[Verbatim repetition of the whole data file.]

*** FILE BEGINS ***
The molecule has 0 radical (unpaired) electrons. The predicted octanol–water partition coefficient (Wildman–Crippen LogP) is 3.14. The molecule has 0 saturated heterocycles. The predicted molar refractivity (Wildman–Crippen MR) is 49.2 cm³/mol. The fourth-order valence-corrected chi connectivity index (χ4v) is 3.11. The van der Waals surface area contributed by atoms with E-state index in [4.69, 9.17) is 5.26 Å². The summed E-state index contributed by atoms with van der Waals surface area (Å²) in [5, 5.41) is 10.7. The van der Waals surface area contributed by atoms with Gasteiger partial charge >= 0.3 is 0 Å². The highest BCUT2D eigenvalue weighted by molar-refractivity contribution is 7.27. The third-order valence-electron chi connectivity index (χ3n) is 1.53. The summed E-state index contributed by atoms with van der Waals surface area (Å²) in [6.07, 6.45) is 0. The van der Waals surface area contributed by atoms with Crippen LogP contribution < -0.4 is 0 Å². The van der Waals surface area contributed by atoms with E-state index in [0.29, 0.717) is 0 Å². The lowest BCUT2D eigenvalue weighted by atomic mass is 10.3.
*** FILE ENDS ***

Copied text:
The molecule has 0 radical (unpaired) electrons. The predicted octanol–water partition coefficient (Wildman–Crippen LogP) is 3.14. The molecule has 0 saturated heterocycles. The predicted molar refractivity (Wildman–Crippen MR) is 49.2 cm³/mol. The fourth-order valence-corrected chi connectivity index (χ4v) is 3.11. The van der Waals surface area contributed by atoms with E-state index in [4.69, 9.17) is 5.26 Å². The summed E-state index contributed by atoms with van der Waals surface area (Å²) in [5, 5.41) is 10.7. The van der Waals surface area contributed by atoms with Gasteiger partial charge >= 0.3 is 0 Å². The highest BCUT2D eigenvalue weighted by molar-refractivity contribution is 7.27. The third-order valence-electron chi connectivity index (χ3n) is 1.53. The summed E-state index contributed by atoms with van der Waals surface area (Å²) in [6.07, 6.45) is 0. The van der Waals surface area contributed by atoms with Crippen LogP contribution < -0.4 is 0 Å². The van der Waals surface area contributed by atoms with E-state index in [0.29, 0.717) is 0 Å². The lowest BCUT2D eigenvalue weighted by atomic mass is 10.3.